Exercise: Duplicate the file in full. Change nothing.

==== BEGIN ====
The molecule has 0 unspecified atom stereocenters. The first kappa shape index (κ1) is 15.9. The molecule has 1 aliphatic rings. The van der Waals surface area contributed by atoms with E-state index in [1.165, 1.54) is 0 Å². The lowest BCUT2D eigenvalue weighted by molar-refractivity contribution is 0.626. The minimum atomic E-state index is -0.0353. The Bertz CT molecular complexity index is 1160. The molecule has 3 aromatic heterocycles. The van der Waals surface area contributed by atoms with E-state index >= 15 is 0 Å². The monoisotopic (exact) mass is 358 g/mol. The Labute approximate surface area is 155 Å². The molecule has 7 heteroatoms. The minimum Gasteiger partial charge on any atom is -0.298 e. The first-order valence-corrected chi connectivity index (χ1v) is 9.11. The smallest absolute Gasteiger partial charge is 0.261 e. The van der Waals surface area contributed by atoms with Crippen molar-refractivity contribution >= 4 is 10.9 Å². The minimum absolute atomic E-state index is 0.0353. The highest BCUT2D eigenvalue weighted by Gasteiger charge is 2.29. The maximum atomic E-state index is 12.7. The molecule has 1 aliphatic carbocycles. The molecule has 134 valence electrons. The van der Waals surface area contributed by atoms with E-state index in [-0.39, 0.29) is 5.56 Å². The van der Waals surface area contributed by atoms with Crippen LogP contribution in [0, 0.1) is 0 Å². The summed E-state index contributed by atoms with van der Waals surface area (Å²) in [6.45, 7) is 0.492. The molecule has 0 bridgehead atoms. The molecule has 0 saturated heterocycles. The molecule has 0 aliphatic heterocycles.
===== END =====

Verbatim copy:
The molecule has 0 unspecified atom stereocenters. The first kappa shape index (κ1) is 15.9. The molecule has 1 aliphatic rings. The van der Waals surface area contributed by atoms with E-state index in [1.165, 1.54) is 0 Å². The lowest BCUT2D eigenvalue weighted by molar-refractivity contribution is 0.626. The minimum atomic E-state index is -0.0353. The Bertz CT molecular complexity index is 1160. The molecule has 3 aromatic heterocycles. The van der Waals surface area contributed by atoms with E-state index >= 15 is 0 Å². The monoisotopic (exact) mass is 358 g/mol. The Labute approximate surface area is 155 Å². The molecule has 7 heteroatoms. The minimum Gasteiger partial charge on any atom is -0.298 e. The first-order valence-corrected chi connectivity index (χ1v) is 9.11. The smallest absolute Gasteiger partial charge is 0.261 e. The van der Waals surface area contributed by atoms with Crippen molar-refractivity contribution >= 4 is 10.9 Å². The minimum absolute atomic E-state index is 0.0353. The highest BCUT2D eigenvalue weighted by Gasteiger charge is 2.29. The maximum atomic E-state index is 12.7. The molecule has 1 aliphatic carbocycles. The molecule has 134 valence electrons. The van der Waals surface area contributed by atoms with E-state index in [-0.39, 0.29) is 5.56 Å². The van der Waals surface area contributed by atoms with Crippen LogP contribution in [0, 0.1) is 0 Å². The summed E-state index contributed by atoms with van der Waals surface area (Å²) in [6.45, 7) is 0.492. The molecule has 0 bridgehead atoms. The molecule has 0 saturated heterocycles. The molecule has 0 aliphatic heterocycles.